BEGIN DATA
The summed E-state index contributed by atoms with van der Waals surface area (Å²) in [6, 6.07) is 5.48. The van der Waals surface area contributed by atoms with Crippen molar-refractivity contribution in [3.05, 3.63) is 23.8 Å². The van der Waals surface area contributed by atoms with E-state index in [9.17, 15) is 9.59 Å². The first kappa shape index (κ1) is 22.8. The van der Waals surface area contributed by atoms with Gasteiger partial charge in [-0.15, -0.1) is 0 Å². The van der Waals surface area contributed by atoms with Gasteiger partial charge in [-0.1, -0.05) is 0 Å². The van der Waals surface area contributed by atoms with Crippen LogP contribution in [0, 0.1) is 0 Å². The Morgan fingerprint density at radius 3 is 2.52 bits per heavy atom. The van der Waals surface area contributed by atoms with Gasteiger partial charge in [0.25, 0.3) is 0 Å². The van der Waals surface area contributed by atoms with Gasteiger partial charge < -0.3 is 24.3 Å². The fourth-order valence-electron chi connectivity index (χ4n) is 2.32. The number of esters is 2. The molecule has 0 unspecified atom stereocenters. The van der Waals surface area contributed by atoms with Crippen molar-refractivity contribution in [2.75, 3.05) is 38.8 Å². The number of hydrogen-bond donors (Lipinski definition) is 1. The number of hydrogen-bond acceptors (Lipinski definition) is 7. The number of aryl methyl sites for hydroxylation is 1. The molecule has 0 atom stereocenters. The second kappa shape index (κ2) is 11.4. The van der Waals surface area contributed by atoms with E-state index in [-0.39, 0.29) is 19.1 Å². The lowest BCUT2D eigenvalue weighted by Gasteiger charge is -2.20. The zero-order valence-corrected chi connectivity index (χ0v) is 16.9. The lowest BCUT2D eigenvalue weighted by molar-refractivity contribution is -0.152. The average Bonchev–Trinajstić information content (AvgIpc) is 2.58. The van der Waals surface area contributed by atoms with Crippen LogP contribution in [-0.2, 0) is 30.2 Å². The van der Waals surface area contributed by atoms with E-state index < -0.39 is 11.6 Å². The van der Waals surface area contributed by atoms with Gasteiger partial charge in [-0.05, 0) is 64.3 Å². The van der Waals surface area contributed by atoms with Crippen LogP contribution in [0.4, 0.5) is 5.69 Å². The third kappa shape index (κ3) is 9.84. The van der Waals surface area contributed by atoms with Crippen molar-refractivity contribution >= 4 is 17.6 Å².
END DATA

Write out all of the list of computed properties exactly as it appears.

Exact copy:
The summed E-state index contributed by atoms with van der Waals surface area (Å²) in [6, 6.07) is 5.48. The van der Waals surface area contributed by atoms with Crippen molar-refractivity contribution in [3.05, 3.63) is 23.8 Å². The van der Waals surface area contributed by atoms with E-state index in [9.17, 15) is 9.59 Å². The first kappa shape index (κ1) is 22.8. The van der Waals surface area contributed by atoms with Gasteiger partial charge in [-0.15, -0.1) is 0 Å². The van der Waals surface area contributed by atoms with Gasteiger partial charge in [-0.1, -0.05) is 0 Å². The van der Waals surface area contributed by atoms with Crippen LogP contribution in [0, 0.1) is 0 Å². The Morgan fingerprint density at radius 3 is 2.52 bits per heavy atom. The van der Waals surface area contributed by atoms with Gasteiger partial charge in [0.25, 0.3) is 0 Å². The van der Waals surface area contributed by atoms with Gasteiger partial charge < -0.3 is 24.3 Å². The fourth-order valence-electron chi connectivity index (χ4n) is 2.32. The number of esters is 2. The molecule has 0 unspecified atom stereocenters. The van der Waals surface area contributed by atoms with Crippen molar-refractivity contribution in [2.75, 3.05) is 38.8 Å². The number of hydrogen-bond donors (Lipinski definition) is 1. The number of hydrogen-bond acceptors (Lipinski definition) is 7. The number of aryl methyl sites for hydroxylation is 1. The molecule has 0 atom stereocenters. The second kappa shape index (κ2) is 11.4. The van der Waals surface area contributed by atoms with E-state index in [-0.39, 0.29) is 19.1 Å². The lowest BCUT2D eigenvalue weighted by Gasteiger charge is -2.20. The zero-order valence-corrected chi connectivity index (χ0v) is 16.9. The lowest BCUT2D eigenvalue weighted by molar-refractivity contribution is -0.152. The average Bonchev–Trinajstić information content (AvgIpc) is 2.58. The van der Waals surface area contributed by atoms with Crippen LogP contribution in [-0.2, 0) is 30.2 Å². The van der Waals surface area contributed by atoms with E-state index < -0.39 is 11.6 Å². The van der Waals surface area contributed by atoms with Gasteiger partial charge in [-0.05, 0) is 64.3 Å². The van der Waals surface area contributed by atoms with Crippen LogP contribution in [0.4, 0.5) is 5.69 Å². The third kappa shape index (κ3) is 9.84. The van der Waals surface area contributed by atoms with Crippen molar-refractivity contribution >= 4 is 17.6 Å².